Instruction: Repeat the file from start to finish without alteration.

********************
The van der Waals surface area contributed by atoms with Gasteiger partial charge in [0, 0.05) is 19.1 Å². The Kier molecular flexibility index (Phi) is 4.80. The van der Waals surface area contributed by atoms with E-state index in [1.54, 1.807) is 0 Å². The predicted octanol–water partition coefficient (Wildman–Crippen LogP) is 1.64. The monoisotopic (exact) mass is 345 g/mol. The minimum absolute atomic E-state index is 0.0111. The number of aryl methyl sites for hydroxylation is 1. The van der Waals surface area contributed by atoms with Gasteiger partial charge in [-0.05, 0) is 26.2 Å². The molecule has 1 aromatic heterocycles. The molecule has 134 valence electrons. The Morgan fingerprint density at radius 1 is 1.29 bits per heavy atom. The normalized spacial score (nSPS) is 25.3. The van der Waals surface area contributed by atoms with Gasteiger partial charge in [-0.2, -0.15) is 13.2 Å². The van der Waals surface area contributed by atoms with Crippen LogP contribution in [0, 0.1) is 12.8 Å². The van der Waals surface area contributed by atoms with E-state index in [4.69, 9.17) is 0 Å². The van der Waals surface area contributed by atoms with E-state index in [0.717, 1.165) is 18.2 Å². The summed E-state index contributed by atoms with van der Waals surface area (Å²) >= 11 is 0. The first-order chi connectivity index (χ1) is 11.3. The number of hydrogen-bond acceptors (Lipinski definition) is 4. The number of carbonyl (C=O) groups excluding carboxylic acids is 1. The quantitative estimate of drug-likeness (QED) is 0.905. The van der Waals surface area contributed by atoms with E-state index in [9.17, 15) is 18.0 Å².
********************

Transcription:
The van der Waals surface area contributed by atoms with Gasteiger partial charge in [0, 0.05) is 19.1 Å². The Kier molecular flexibility index (Phi) is 4.80. The van der Waals surface area contributed by atoms with E-state index in [1.54, 1.807) is 0 Å². The predicted octanol–water partition coefficient (Wildman–Crippen LogP) is 1.64. The monoisotopic (exact) mass is 345 g/mol. The minimum absolute atomic E-state index is 0.0111. The number of aryl methyl sites for hydroxylation is 1. The van der Waals surface area contributed by atoms with Gasteiger partial charge in [-0.05, 0) is 26.2 Å². The molecule has 1 aromatic heterocycles. The molecule has 134 valence electrons. The Morgan fingerprint density at radius 1 is 1.29 bits per heavy atom. The normalized spacial score (nSPS) is 25.3. The van der Waals surface area contributed by atoms with Gasteiger partial charge in [-0.2, -0.15) is 13.2 Å². The van der Waals surface area contributed by atoms with Crippen LogP contribution in [0, 0.1) is 12.8 Å². The van der Waals surface area contributed by atoms with E-state index in [4.69, 9.17) is 0 Å². The van der Waals surface area contributed by atoms with E-state index in [0.717, 1.165) is 18.2 Å². The summed E-state index contributed by atoms with van der Waals surface area (Å²) >= 11 is 0. The first-order chi connectivity index (χ1) is 11.3. The number of hydrogen-bond acceptors (Lipinski definition) is 4. The number of carbonyl (C=O) groups excluding carboxylic acids is 1. The quantitative estimate of drug-likeness (QED) is 0.905. The van der Waals surface area contributed by atoms with E-state index in [9.17, 15) is 18.0 Å².